Iran and Venezuela claim the BID opened in Venezuela for the purpose of expanding bilateral economic ties. Morgenthau suspects there is a darker motive: Iran hopes to use Venezuela to circumvent U.S. sanctions and gain access to the American banking financial system.
OFAC sanctions alone cannot stop this outcome, Morgenthau argued, because Venezuelan banks are not subject to sweeping U.S. or international sanctions that seriously restrict their ability to do business with the United States. That means, in effect, that U.S. banks are forced to rely on the Venezuelan banks that are under Chavez's control to ensure that money is being transferred for legitimate purposes.
The Manhattan District Attorney's Office found that Iranian-Venezuelan financial "cooperation constitutes the basic infrastructure for dealings in nuclear technology as well as the narco-terrorist activities in which the Venezuelan government is clearly implicated," Morgenthau wrote. "Our efforts uncovered a pervasive system of deceitful and fraudulent practices employed by Iranian entities to move money all over the world without detection….The Iranian government is going to such lengths for a purpose as simple as it is obvious: to pay for materials necessary to develop nuclear weapons, long-range missiles and sophisticated roadside bombs without being detected."
Two years ago, the U.S. Government Accountability Office reported that there had been a marked decline in Venezuelan cooperation with U.S. anti-narcotics efforts since 2005. Washington made repeated efforts to resume cooperation, but none of those were reciprocated by the Chavez government. According to the GAO:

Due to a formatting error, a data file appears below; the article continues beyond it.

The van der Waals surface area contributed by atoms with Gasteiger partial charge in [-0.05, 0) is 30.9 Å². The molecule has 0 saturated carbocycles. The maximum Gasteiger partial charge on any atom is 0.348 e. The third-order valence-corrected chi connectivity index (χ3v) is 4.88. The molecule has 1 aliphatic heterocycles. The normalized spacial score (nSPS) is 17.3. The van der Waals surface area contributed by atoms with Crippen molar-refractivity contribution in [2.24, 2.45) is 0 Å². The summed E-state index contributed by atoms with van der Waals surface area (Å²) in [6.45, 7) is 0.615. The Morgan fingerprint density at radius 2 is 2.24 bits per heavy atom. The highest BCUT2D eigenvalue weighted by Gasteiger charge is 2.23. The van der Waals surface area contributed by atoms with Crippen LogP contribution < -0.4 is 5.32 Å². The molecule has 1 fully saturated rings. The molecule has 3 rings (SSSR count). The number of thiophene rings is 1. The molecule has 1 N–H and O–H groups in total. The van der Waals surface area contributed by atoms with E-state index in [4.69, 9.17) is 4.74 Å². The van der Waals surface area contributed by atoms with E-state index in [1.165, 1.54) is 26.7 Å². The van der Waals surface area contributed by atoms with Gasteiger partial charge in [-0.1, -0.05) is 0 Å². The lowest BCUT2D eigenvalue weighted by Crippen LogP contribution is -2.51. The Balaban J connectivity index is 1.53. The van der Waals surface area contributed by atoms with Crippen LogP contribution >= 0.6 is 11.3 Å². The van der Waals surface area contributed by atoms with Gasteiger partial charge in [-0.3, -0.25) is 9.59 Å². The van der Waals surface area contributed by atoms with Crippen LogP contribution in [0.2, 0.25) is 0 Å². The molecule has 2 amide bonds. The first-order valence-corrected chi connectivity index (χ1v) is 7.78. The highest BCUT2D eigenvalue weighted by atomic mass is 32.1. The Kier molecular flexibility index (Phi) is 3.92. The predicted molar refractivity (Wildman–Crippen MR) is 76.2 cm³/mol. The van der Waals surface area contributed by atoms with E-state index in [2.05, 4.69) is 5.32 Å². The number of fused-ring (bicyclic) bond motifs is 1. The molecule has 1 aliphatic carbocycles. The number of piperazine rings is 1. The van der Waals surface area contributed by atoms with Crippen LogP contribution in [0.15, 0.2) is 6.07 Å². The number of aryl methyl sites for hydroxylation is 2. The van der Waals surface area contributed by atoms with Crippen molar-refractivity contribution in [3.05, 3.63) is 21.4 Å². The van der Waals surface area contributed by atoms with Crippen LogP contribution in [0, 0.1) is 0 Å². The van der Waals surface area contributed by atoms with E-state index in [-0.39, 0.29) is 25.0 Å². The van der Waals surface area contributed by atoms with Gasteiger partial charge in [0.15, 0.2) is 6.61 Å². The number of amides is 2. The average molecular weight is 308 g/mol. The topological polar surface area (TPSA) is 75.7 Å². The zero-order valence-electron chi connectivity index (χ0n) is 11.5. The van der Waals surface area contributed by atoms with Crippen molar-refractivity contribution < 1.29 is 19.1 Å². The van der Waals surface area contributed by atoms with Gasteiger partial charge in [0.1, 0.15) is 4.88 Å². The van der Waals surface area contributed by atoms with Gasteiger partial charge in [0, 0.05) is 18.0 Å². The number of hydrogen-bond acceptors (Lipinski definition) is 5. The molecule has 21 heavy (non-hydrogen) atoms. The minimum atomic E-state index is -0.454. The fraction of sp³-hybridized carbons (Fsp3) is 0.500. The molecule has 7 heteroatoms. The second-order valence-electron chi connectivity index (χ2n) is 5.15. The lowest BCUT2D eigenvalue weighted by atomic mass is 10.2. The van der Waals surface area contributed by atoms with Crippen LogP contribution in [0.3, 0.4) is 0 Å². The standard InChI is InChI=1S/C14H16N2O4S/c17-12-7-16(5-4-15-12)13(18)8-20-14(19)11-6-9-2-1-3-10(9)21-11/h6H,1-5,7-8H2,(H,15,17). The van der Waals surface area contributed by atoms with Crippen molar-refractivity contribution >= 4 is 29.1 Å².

"According to U.S. and Colombian officials, Venezuela has extended a lifeline to Colombian illegal armed groups by providing significant support and safe haven along the border. As a result, these groups, which traffic in illicit drugs, remain viable threats to Colombian security. A high level of corruption within the Venezuelan government, military and other law enforcement and security forces contributes to the permissive environment, according to U.S. officials."
According to the State Department, Chavez has repeatedly referred to the United States as a "terrorist nation" and described America as "the first state sponsor of terrorism." During 2009, Venezuela's "cooperation with the United States on counterterrorism has been reduced to an absolute minimum," the State Department reported. Chavez "continued to strengthen Venezuela's relationship with state sponsor of terrorism Iran," while "Iran and Venezuela continued weekly Iran Airlines flights connecting Tehran and Damascus with Caracas."
In May 2010, the U.S. government re-certified Venezuela as one of six countries worldwide that are "not cooperating fully with U.S. counterterrorism efforts" (the others were Iran, Syria, North Korea, Cuba and Eritrea).
At that time, according to former Assistant Secretary of State for Western Hemisphere Affairs Roger Noriega, the Iranian and Venezuelan ambassadors to Syria held a meeting in Damascus where they came up with a plan for a secret summit in Caracas. It took place in August, when Chavez hosted senior jihadist operatives, including Khaled Meshaal, supreme leader of Hamas; Ramadan Abdullah Shallah, secretary-general of Palestinian Islamic Jihad; and the chief of operations for Hizballah, whose name is kept secret.
Last year, Spanish journalist Antonio Salas published a book, El Palestino, in which he said there are six terrorist training camps around Caracas. Groups training there include Hizballah and the Colombian FARC organization.
There had been reports for years about the existence of the camps, but Salas was apparently the first person to provide firsthand documentation. In the book, Salas said he posed as a Venezuelan Palestinian interested in jihad. He joined a Venezuelan "faction" of Hizballah, meeting members of terrorist organizations like Hamas and the FARC.
"This is in keeping with Chavez's broader goals of creating an alliance of state and non-state actors to wage asymmetrical warfare against the United States," journalist Douglas Farah wrote.